I feel quite strongly that two local servers, which everyone else binds to, is the right way to go. NTP is designed to work that way, and it minimises the load on the public/pool servers.
I run an NTP pool server. Even in areas with well-populated pools the load is still significant (I'm running at an annualised average of 25 client requests per second, which means about 2.5 million a day). In some parts of the world, the pools are so small that the few people who run pool servers are getting quite overwhelmed.
Edit: Aaron Copley makes the excellent point that two servers will both be rejected by clients if only one of them is out-of-sync but still thinks it's correct (see, eg, this question), and that having two (instead of just one) simply doubles the single-point-of-failure.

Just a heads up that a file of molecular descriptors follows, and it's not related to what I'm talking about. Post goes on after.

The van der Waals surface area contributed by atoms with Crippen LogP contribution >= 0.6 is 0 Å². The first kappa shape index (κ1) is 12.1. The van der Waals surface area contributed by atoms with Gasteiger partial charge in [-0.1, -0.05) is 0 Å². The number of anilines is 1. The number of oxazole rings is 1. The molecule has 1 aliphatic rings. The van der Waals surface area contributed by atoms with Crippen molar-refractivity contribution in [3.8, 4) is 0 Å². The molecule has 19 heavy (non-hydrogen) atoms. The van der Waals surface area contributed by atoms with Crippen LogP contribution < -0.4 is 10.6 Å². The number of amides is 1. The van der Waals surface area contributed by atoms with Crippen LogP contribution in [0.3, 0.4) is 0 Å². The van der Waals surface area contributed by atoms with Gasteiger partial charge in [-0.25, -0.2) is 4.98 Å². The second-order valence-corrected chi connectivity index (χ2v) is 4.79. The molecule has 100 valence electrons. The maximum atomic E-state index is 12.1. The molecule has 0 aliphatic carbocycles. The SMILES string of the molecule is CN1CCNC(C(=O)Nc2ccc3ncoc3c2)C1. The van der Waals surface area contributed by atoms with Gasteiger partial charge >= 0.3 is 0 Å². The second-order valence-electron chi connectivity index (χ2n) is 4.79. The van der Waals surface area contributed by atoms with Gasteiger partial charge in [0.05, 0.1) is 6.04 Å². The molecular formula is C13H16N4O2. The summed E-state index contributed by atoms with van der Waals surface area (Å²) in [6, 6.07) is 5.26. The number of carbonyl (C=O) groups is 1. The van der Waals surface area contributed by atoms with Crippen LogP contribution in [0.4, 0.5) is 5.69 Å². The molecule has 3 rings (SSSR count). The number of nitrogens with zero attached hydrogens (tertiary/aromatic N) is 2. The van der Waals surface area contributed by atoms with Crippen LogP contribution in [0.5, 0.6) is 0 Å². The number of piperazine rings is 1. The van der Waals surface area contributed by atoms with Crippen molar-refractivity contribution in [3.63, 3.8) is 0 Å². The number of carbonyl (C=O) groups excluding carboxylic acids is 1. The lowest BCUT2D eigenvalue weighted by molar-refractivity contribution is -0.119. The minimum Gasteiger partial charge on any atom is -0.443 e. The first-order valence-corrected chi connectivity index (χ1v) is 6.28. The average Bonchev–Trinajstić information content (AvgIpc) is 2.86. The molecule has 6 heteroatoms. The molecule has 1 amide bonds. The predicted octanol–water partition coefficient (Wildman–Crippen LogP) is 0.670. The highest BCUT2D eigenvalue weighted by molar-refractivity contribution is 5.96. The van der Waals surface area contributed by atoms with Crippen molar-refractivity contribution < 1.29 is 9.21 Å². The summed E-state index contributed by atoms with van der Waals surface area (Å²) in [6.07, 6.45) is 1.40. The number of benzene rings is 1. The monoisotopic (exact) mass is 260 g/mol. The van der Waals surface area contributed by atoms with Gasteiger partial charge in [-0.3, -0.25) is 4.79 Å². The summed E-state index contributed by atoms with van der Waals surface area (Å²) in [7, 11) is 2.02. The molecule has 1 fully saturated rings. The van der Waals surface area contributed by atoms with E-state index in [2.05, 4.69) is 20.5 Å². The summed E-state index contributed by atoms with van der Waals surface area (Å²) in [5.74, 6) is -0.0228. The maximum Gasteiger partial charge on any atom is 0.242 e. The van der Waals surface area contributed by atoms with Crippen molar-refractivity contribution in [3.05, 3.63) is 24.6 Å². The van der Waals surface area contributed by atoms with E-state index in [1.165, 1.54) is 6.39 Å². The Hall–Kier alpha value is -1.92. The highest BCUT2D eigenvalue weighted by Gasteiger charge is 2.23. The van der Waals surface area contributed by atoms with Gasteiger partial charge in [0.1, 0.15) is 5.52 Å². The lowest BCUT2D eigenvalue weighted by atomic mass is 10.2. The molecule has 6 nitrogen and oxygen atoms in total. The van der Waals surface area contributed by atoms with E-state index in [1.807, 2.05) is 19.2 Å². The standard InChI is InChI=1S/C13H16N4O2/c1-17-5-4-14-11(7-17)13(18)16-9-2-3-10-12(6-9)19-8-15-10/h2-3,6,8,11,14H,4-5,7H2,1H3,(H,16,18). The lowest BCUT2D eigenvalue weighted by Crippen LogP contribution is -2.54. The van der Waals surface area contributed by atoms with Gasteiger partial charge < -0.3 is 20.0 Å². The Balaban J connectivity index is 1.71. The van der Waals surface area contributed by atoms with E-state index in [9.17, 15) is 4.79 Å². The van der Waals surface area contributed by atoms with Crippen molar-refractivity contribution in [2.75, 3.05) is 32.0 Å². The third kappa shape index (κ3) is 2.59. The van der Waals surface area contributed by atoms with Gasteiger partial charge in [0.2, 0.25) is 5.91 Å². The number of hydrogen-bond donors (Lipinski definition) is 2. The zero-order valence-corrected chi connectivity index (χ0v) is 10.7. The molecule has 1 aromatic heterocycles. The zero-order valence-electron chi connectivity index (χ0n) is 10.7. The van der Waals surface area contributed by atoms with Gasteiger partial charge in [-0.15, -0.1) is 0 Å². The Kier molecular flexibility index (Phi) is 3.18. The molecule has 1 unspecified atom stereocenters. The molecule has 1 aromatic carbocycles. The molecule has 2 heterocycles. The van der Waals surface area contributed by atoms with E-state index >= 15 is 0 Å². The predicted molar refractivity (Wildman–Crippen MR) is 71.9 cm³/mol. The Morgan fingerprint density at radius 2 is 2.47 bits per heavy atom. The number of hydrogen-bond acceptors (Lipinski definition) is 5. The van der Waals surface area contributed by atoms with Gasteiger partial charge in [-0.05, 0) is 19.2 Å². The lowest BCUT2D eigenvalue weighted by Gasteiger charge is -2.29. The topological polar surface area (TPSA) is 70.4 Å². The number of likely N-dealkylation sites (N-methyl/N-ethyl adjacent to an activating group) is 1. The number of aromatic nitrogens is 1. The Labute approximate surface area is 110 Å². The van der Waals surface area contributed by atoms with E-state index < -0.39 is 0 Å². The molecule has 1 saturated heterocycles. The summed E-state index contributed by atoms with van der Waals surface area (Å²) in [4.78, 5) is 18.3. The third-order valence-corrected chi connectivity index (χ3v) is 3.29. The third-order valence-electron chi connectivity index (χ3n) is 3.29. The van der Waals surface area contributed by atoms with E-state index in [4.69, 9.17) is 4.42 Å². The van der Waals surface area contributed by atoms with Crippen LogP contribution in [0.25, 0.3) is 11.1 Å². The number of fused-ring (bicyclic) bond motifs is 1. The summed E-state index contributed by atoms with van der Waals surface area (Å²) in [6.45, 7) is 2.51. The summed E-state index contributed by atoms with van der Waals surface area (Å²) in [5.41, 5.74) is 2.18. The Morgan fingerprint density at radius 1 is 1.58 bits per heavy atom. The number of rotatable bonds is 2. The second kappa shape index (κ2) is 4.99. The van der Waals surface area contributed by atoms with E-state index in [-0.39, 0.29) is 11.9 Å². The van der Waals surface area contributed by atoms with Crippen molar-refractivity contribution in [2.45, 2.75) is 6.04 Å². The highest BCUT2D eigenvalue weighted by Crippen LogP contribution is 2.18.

He is absolutely right that three would be better, and in a larger production network I would agree that it is appropriate for this usage case. In my experience, however, properly-configured NTPd works a lot more often than it fails, and the risk of a single server being unavailable and client clocks getting too far out of sync to recover automatically much outweighs the risk of one server advertising a faulty time and invalidating both.
For me, two is the right number of upstream-synced servers for this network - but there is definitely a legitimate discussion to be had around the issue, and I'm grateful to Aaron for raising the point.